operate it, a very effectively, some more requirement is there; that here, another example

like, suppose the soil as I just said, it is at rest. So, this is actually, this is

a Mohr circle, you know, this is a normal stress, this is a shear stress and this is

a friction angle of this; and actually, you know, this is as long as, you know… In the

previous diagram, we have seen that there is a vertical force and then there is a confining

pressure developed, which is nothing but, as I just said, extra confining pressure,

which you can say, is k naught time sigma v; you know, lateral stress is k naught time

sigma v. So, as long as k naught is there, k naught

means earth pressure at rest; the soil does not move, but as the movement, there is a

small yield like, if say for example, if the pressure increases, there is a yield; what

happens? So, this is actually, this is a sigma 1 k naught; sorry, sigma v; this comes like

this. So, as long as the Mohr circle is here, below this line, there is no failure, right?

So, you apply some more force, sigma v, it again mobilizes equivalent pseudo confining

pressure k naught sigma v like you know I may just increase a sigma v and then again

there is one more circle that can come here and it k naught sigma v.

So, as long as the circle is within this, below this line, it is safe; but then, there

is also a possibility of little yield, if there is a friction between the soil and all

that it may touch this thing. So, essentially, our objective is to see, that these two conditions

like, you know, essentially, you should not or it can even get chopped off, you know;

tensile failure, you know, it can be because, you keep on applying higher normal stress.

Say for example, if there is a slip circle here like, you know, you keep on increasing

k naught, k naught into sigma v, then the failure surface, if it is within this, is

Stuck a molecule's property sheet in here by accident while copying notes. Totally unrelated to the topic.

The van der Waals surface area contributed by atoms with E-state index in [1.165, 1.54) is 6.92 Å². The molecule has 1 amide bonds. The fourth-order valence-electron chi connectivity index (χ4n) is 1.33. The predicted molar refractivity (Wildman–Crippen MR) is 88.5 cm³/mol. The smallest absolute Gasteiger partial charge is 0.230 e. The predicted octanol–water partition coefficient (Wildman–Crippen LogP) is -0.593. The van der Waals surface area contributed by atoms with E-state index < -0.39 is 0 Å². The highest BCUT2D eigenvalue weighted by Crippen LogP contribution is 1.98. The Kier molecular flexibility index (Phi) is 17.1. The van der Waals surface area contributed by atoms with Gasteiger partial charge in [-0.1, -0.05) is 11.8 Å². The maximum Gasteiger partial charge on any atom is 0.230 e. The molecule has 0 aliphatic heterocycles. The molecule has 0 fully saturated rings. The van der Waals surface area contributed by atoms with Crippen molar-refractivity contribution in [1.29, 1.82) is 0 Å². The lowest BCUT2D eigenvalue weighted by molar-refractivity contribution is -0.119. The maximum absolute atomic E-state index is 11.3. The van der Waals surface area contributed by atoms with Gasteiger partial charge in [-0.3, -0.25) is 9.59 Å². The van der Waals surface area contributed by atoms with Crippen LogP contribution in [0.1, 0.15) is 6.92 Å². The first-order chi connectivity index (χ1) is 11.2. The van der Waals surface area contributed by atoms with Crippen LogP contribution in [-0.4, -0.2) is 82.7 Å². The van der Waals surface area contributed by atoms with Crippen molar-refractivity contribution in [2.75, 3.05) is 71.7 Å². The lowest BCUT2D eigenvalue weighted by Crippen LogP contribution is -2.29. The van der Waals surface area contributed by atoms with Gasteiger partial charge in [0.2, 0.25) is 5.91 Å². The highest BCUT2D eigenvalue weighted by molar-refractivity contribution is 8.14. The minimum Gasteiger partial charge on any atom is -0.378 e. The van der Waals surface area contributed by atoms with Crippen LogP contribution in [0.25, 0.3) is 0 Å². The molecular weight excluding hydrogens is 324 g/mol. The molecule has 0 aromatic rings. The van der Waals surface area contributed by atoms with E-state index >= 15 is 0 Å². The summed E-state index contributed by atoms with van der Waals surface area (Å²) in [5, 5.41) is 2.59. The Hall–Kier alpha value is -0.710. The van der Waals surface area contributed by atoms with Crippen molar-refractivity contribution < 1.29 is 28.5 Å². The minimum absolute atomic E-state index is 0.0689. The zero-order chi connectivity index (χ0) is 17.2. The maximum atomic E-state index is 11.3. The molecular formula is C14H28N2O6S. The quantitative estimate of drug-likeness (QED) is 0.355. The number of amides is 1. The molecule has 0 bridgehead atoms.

alright. But, if it touches and then there is also a little bit of yield, then it leads

to some sort of, it may touch this line. So, our objective is to see that these conditions

are avoided, like tensile failure should not happen and as well as the pull out failure

should not happen; that is the whole principle. And this, another example that we would like

to mention; like, what happens if you put reinforcement? Say for example, sigma 1 u,

under reinforced soil, and then this is sigma 3; and, if you put, so, like… So, this is

at, and then you have 2 circles, actually both are under reinforcement. So, what we

say is that, if you put confinement or, you know, reinforcement, it behaves similar to

a composite. Earlier, you have a reinforced soil of only, you know, for these 2, you know,

it is a friction, is there, which is on the, for an corresponding to under reinforced soil.

And, by this process of additional confinement, what we have done is that, there is a cohesion,

that gets developed, that gets mobilized. We try to say that and it is called pseudo-confining,

pseudo-cohesion. So, like, with introduced some sort of pseudo-cohesion,

earlier it was only c 0 and 5, equal to some number, say 30 degrees. Now, because of this,

like, you know, the failure, you know, the thing is earlier, there will we have 2 circles

now. For the same sigma 1, you have a higher normal stress taking; I hope you can understand

that. It is a sigma 1 without reinforcement. Now, sigma 3 is same; then, what did I do?

I put some sort of reinforcement and I applied load.

So, it yields at a point called sigma 3, right? It yields at a point called sigma 3, and so,